- Sept: 2010: Voice of America Reports on UN Watch Campaign
“An overwhelming majority of U.N. member states elected Libya to the 47-member Council in May. U.N. Watch Executive Director Hillel Neuer calls this an outrage. He says it sends the wrong message to what he calls the victims of Libyan leader Moammar Gadhafi.” Read more
- Sept. 2010: Senator Robert Menendez Issues Statement Supporting UN Watch Campaign
“I hope the U.N. Human Rights Council listens to witnesses like Robert Monetti, a New Jerseyan who lost his son on that ill-fated flight, and ceases to include representatives in this body that do not have a history and tradition of respect for life and human rights.” Read more
- Sept. 2010: ulgarian Nurse Testifies to Council on Her Brutal Torture by Libya
“They tried to destroy us physically, mentally and morally. We were hostages for eight and a half years. We have never received an apology or compensation for our suffering. Mr. President, I ask: When will this Council take action to end impunity?” Read more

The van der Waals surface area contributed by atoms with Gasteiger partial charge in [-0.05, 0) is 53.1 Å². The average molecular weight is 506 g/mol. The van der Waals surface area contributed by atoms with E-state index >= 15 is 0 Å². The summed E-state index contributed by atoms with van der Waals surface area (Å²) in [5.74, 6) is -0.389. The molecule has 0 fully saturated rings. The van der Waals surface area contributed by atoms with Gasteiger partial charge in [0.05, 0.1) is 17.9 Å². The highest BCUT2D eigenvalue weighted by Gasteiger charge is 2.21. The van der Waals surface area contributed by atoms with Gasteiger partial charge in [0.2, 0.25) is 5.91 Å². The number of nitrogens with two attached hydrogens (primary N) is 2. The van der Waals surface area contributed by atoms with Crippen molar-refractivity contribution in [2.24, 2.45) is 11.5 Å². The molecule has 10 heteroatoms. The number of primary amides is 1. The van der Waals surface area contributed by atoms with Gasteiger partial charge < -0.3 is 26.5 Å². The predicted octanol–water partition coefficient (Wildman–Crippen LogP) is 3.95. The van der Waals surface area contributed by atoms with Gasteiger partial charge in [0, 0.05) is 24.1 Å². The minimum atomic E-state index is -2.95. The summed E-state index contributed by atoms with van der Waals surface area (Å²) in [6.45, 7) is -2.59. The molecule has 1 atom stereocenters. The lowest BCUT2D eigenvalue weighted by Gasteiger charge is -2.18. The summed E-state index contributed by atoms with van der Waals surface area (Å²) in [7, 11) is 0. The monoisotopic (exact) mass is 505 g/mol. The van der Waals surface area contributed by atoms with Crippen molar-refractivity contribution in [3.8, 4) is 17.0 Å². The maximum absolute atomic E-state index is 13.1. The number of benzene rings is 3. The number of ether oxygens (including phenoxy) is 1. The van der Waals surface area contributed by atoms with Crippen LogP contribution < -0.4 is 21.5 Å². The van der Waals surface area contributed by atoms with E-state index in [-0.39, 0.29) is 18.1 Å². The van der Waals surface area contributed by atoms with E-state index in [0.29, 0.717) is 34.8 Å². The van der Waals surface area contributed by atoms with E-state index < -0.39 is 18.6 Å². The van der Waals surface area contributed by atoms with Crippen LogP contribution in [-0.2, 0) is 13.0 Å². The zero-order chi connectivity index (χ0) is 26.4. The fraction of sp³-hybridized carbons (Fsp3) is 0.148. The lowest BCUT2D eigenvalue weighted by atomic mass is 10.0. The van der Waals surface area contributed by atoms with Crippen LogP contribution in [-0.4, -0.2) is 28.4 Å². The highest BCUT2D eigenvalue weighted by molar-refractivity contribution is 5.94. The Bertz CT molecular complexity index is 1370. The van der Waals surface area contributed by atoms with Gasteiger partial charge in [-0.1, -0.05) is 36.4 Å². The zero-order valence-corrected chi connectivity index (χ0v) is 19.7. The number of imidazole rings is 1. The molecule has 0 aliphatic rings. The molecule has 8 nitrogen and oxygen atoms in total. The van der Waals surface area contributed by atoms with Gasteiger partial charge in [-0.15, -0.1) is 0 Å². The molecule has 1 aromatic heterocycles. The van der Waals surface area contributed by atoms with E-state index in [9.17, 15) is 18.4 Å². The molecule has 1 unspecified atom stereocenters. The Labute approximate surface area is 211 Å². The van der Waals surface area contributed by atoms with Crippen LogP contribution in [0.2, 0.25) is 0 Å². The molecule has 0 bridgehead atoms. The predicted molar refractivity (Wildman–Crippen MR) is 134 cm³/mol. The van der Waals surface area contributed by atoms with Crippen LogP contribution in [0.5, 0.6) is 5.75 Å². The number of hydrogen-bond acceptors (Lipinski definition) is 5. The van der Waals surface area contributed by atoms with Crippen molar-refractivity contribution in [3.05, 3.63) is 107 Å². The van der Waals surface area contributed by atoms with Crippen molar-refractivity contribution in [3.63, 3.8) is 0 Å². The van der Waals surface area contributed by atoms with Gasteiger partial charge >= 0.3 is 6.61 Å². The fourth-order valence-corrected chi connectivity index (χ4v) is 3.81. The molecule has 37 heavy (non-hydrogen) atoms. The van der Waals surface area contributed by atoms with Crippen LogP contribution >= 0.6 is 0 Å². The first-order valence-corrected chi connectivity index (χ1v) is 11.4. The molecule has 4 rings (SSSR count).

- Sept. 2010 Palestinian Doctor Challenges Council on Including Libya
“Our trials were seriously flawed. The confessions obtained by torture were used and admitted in court against us. Evidence by experts on HIV was disregarded by the Libyan courts. Mr. President, in the name of universal human rights, how can Libya be elected a member of the Human Rights Council?” Read more
- Sept. 2010: Pan Am 103 Victim: Bob Monetti, Father of Slain American Student, Outraged at UN Election of Qaddafi
“As long as Qaddafi sits on all that oil, he can do whatever he pleases and get away with it. There’s no morality in politics. World politics is about business, and in Libya, business is about oil… Why ever would the U.N. let Qaddafi judge other countries’ human rights records?” Read more
- November 2010: Victims Urge UN to Remove Qaddafi From UN Rights Council
When Libya’s abysmal human rights record is addressed under the council’s universal review procedure, UN Watch renews its call for the Qaddafi regime to be removed. The appeal is reported by Germany’s DPA, Swissinfo and elsewhere. Yet the UN council and its member states stay silent.